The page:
Discussing change and stability

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Much have been discussed about change and stability. Are we able to achieve both?

This is an interesting question and much have been discussed in both academia and the business circles. I will say that this question transcends both areas such that the very choice that we make encompasses life itself.

“To make a choice between change and stability is usually very heavily contextualised within the domain of one’s life circumstances and ever-evolving happenings globally. It also has much to do with the cultural characteristics in which one was engaged in. It also has to do with one’s innate personality. The last factor may be the pivotal point in which one makes a decision between change and stability.”

So, there really isn’t any hard and fast rules on whether it is possible to merely achieve one or both. It’s a blend somewhere between personality, culture and changing circumstances. Currently, TIME magazine has reported on the intrusion of tourists on certain tourist attractions such as Lombard Street in San Francisco. But gradual adjustments have been made to accommodate the influx of tourism while still ensuring minimal disruptions to the residents in the area. Besides striking a balance, I feel that another crucial factor lies in the decisive moments when one makes one’s decision. What’s challenging is that most of us often miss these decisive moments, as well as the fact that the decisions that we make are often relative and subjective.

It seems that there are more people who prefer to be where they are than to make changes. Are there any reasons for this?

It’s primarily psychological.

If you move, you have to deal with changes. And these changes could be as trivial as making room in a corner of your bedroom for a pet, or as drastic as ensuring that there is enough budget for food, accommodations and transport in the event that you choose to accept an overseas posting for a few years.

“Such changes could be social, economical, political, financial, educational or it could a combination of all these – on a national if not global scale. “

The “if it’s aren’t broke, don’t fix it” mantra has a stronger emotional and mental pull on almost anyone. It all comes down to self-preservation. If you make changes, you incur cost in terms of allocating resources and facing any changes that might be disruptive to your lives. If you stay where you are, you are safe – at least for now. It usually takes a whole lot more than a mindset to cause attitudinal or behavioural changes in someone. However, this is not how our forebears survive. They change their habitat, their lifestyle, their preferences, their habits – in the hope of a better life and a better world. You also observe these in animals, in insects. A chameleon is an obvious example.

But there is an interesting aspect to these changes. Humans have always strived to strike a balance between being competitive and collaborative through change. You see this in politics, in office politics, as well as parental and marital relationships. You also see this in carnivorous animals that hunt, such as the wolves.

“The Chinese novel “Wolf Totem” (which had since been translated into English) carries a strong message in its tale: that should the wolves be wiped out by the hunters, their preys will increase in number and the crops will suffer as a result. In a very provocative manner, the themes of change and renewal is prominently brought up in almost every aspects of the book. “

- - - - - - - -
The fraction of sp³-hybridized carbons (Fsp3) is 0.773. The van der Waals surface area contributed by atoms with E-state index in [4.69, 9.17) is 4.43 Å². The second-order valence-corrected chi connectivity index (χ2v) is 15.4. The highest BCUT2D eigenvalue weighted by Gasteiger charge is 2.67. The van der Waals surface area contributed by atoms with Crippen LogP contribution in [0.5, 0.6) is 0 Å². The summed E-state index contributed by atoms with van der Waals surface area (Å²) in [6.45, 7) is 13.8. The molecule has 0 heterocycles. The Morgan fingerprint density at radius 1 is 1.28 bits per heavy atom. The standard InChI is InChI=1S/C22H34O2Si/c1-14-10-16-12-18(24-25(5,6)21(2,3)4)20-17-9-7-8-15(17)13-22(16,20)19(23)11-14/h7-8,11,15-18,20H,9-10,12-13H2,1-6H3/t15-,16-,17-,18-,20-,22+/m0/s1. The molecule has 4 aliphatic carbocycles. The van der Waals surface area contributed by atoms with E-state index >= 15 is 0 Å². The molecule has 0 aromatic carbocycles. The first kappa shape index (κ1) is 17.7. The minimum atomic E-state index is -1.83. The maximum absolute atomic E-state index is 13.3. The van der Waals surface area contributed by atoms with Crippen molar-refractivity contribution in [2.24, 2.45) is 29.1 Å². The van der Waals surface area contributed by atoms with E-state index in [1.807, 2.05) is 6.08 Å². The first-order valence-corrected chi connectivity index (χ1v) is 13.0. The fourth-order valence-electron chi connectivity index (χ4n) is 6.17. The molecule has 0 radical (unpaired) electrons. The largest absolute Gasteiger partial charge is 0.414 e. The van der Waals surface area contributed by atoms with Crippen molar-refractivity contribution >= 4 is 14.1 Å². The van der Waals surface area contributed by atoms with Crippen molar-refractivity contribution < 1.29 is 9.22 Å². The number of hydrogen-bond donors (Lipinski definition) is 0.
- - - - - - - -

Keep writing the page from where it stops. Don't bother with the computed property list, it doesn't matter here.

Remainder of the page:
But humans did progress after all, didn’t we?

We did, but often not fast enough. We probably pay a price for this – in the form of a lost job opportunity, maybe. Or maybe something more costly.

What you are saying is probably mankind’s progress on the whole. On that count, yes we are progressing progressively. But if you were to look at the societal or national levels, the progression are of a different pace because people have different views, as well as being born in different circumstances. And in these disparities and differences in progression rate, we see opportunity costs borne by the people.

So, to expedite change, sometimes we have to change the circumstances for the better, which cannot be accomplished by any single individual. Of course, another way is to relocate. Nevertheless, there is no perfect place on Earth and one at times have to make do with things that one is unfavourable about. There is also a cost in relocating oneself. Families and loved ones are left behind.

Yes, you are right. It is often better to regard progression on a wider scale rather than just on an individual level.  Life is relative and the media often aggravates this tendency. It is human nature to want to better one’s life and often, we use others’ materialistic possessions and achievements as yardsticks to measure our own well-being, instead of using our current achievements as benchmarks to do better next time.

To a certain extent, this is human nature – which often does not change.

Patrick Tay is an English Language and Life Skills Training Specialist  who is based in Singapore. He has been teaching communication studies and international issues in polytechnics and writes regularly on various issues of interest in education, media, business and international affairs at patricktay.wordpress.com. He can be contacted at teachingwithart@gmail.com .


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